In the United States, the title of federal judge means a judge (pursuant to Article Three of the United States Constitution) appointed by the President of the United States and confirmed by the United States Senate pursuant to the Appointments Clause in Article II of the United States Constitution.
In addition to the Supreme Court of the United States, whose existence and some aspects of whose jurisdiction are beyond the constitutional power of Congress to alter, Congress has established 13 courts of appeals (also called "circuit courts") with appellate jurisdiction over different regions of the United States, and 94 United States district courts.
Every judge appointed to such a court may be categorized as a federal judge; such positions include the Chief Justice and Associate Justices of the Supreme Court, Circuit Judges of the courts of appeals, and district judges of the United States district courts. All of these judges described thus far are referred to sometimes as "Article III judges" because they exercise the judicial power vested in the judicial branch of the federal government by Article III of the U.S. Constitution. In addition, judges of the Court of International Trade exercise judicial power pursuant to Article III.
Other judges serving in the federal courts, including magistrate judges and bankruptcy judges, are also sometimes referred to as "federal judges"; however, they are neither appointed by the President nor confirmed by the Senate, and their power derives from Article I instead. See Article I and Article III tribunals.
The primary function of the federal judges is to resolve matters brought before the United States federal courts. Most federal courts in the United States are courts of general jurisdiction, meaning that they hear both civil and criminal cases falling within their jurisdiction. District Court judges are recognized as having such authority as is needed to dispose of matters brought before them, ranging from setting the dates for trials and hearings to holding parties in contempt or otherwise sanctioning them for improper behavior.
"Article III federal judges" (as opposed to judges of some courts with special jurisdictions) serve "during good behavior" (often paraphrased as appointed "for life"). Judges hold their seats until they resign, die, or are removed from office. Although the legal orthodoxy is that judges cannot be removed from office except by impeachment by the House of Representatives followed by conviction by the Senate, several legal scholars, including William Rehnquist, Saikrishna Prakash, and Steven D. Smith, have argued that the Good Behaviour Clause may, in theory, permit removal by way of a writ of scire facias filed before a federal court, without resort to impeachment.
Since the impeachment process requires a trial by the United States Senate, and since the constitutional provision concerning federal judges' tenure cannot be changed without the ratifications of three-fourths of the states, federal judges have perhaps the best job security available in the United States. Moreover, the Constitution forbids Congress to diminish a federal judge's salary. Twentieth-century experience suggests that Congress is generally unwilling to take time out of its busy schedule to impeach and try a federal judge until, after criminal conviction, he or she is already in prison and still drawing a salary, which cannot otherwise be taken away (see Nixon v. United States, a key Supreme Court case about Congress's discretion in impeaching and trying federal judges).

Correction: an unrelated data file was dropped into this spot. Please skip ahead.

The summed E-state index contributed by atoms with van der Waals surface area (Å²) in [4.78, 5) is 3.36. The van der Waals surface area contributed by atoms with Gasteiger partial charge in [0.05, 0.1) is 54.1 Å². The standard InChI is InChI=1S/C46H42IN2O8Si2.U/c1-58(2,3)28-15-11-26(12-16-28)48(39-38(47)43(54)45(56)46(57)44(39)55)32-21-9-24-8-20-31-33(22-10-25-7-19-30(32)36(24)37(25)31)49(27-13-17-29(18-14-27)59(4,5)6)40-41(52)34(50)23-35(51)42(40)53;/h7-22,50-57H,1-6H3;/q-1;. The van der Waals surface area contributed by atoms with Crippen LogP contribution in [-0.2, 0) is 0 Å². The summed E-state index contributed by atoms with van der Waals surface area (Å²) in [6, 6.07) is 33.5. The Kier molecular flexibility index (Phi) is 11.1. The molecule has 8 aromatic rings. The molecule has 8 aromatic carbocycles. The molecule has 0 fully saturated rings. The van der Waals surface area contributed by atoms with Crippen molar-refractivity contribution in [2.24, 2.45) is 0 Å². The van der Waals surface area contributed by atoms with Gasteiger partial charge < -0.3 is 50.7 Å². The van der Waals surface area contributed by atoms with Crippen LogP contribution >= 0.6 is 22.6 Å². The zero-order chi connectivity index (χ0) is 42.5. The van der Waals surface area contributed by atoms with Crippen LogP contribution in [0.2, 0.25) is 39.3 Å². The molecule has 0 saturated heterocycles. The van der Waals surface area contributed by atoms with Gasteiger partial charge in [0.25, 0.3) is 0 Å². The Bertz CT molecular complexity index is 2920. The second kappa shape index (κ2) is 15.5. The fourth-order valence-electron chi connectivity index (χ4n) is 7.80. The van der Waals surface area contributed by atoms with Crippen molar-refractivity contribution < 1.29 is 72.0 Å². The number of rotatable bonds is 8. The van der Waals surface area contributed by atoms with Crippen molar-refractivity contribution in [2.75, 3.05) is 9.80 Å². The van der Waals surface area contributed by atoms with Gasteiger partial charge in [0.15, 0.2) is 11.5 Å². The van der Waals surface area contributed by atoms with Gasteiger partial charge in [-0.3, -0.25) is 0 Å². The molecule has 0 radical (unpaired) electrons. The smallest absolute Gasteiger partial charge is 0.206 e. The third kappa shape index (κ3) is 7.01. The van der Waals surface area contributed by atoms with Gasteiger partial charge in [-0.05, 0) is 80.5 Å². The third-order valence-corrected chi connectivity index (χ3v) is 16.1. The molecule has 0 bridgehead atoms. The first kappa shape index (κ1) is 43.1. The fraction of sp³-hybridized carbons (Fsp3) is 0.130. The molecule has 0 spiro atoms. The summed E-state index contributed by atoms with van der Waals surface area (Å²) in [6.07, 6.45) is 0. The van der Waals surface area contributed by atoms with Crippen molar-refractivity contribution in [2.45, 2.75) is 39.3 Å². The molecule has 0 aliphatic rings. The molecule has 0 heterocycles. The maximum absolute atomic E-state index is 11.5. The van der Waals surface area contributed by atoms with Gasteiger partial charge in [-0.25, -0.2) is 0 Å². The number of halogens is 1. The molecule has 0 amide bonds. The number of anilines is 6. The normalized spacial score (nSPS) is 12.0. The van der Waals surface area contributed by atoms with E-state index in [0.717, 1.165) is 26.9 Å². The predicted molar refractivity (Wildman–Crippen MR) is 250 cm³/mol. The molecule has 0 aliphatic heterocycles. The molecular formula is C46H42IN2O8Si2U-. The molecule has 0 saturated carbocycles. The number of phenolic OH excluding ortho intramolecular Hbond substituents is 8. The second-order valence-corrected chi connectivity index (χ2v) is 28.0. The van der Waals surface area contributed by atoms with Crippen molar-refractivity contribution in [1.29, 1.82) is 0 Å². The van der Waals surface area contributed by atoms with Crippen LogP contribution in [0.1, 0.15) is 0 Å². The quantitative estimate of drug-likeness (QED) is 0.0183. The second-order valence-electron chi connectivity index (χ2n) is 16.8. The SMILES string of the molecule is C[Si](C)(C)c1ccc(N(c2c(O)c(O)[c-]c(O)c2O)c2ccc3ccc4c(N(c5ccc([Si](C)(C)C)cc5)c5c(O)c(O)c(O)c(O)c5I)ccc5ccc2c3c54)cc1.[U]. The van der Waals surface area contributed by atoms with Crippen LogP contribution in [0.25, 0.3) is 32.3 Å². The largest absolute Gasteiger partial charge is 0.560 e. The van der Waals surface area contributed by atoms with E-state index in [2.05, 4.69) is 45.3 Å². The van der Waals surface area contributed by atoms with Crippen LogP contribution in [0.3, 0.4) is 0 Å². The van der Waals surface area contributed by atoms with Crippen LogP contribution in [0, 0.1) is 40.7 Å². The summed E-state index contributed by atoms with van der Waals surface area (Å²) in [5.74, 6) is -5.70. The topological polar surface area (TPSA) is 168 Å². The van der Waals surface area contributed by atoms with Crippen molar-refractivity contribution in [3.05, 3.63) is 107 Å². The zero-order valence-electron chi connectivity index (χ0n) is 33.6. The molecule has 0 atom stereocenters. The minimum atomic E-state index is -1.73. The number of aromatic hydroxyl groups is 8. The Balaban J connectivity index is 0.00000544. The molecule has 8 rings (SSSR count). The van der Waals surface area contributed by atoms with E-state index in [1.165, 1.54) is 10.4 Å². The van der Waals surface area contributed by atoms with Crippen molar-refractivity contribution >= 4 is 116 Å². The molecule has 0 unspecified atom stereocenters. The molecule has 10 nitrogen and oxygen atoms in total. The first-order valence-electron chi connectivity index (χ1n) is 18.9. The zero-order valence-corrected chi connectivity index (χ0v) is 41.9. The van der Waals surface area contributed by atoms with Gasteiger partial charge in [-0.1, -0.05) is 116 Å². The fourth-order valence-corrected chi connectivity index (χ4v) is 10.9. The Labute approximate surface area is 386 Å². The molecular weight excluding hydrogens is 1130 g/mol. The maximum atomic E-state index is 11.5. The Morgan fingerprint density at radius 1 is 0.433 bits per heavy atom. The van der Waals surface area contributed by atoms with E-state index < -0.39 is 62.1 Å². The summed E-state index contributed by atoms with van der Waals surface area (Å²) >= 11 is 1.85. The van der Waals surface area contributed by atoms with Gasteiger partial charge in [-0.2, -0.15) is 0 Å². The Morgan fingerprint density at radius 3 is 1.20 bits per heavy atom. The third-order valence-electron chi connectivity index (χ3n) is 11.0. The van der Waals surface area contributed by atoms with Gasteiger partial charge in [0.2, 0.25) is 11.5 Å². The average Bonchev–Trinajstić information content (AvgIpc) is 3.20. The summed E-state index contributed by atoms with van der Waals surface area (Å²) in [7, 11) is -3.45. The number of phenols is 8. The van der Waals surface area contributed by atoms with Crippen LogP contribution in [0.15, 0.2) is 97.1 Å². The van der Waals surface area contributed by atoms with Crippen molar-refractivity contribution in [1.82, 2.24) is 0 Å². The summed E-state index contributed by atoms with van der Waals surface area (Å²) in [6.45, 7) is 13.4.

As of 2018, federal district judges are paid $208,000 a year, circuit judges $220,600, Associate Justices of the Supreme Court $255,300 and the Chief Justice of the United States $267,000. All were permitted to earn a maximum of an additional $21,000 a year for teaching.
Chief Justice John Roberts has repeatedly pleaded for an increase in judicial pay, calling the situation "a constitutional crisis that threatens to undermine the strength and independence of the federal judiciary". The problem is that the most talented associates at the largest U.S. law firms with judicial clerkship experience (in other words, the attorneys most qualified to become the next generation of federal judges) already earn as much as a federal judge in their first year as full-time associates. Thus, when those attorneys eventually become experienced partners and reach the stage in life where one would normally consider switching to public service, their interest in joining the judiciary is tempered by the prospect of a giant pay cut back to what they were making 10 to 20 years earlier (adjusted for inflation). One way for attorneys to soften the financial blow is to spend only a few years on the bench and then return to private practice or go into private arbitration, but such turnover creates a risk of a revolving door judiciary subject to regulatory capture.
Thus, Chief Justice Roberts has warned that "judges are no longer drawn primarily from among the best lawyers in the practicing bar" and "If judicial appointment ceases to be the capstone of a distinguished career and instead becomes a stepping stone to a lucrative position in private practice, the Framers' goal of a truly independent judiciary will be placed in serious jeopardy."
Each federal judge serves at a particular "duty station" for the duration of his or her federal service. This is important because of the relationship among several federal statutes. First, 28 U.S.C. § 456(a) entitles federal judges to reimbursement of transportation and "subsistence" expenses incurred while transacting official business away from their duty stations. Section 456 also prescribes that the District of Columbia is the duty station of all members of the U.S. Supreme Court, the D.C. Circuit, the Federal Circuit, and the U.S. District Court for the District of Columbia.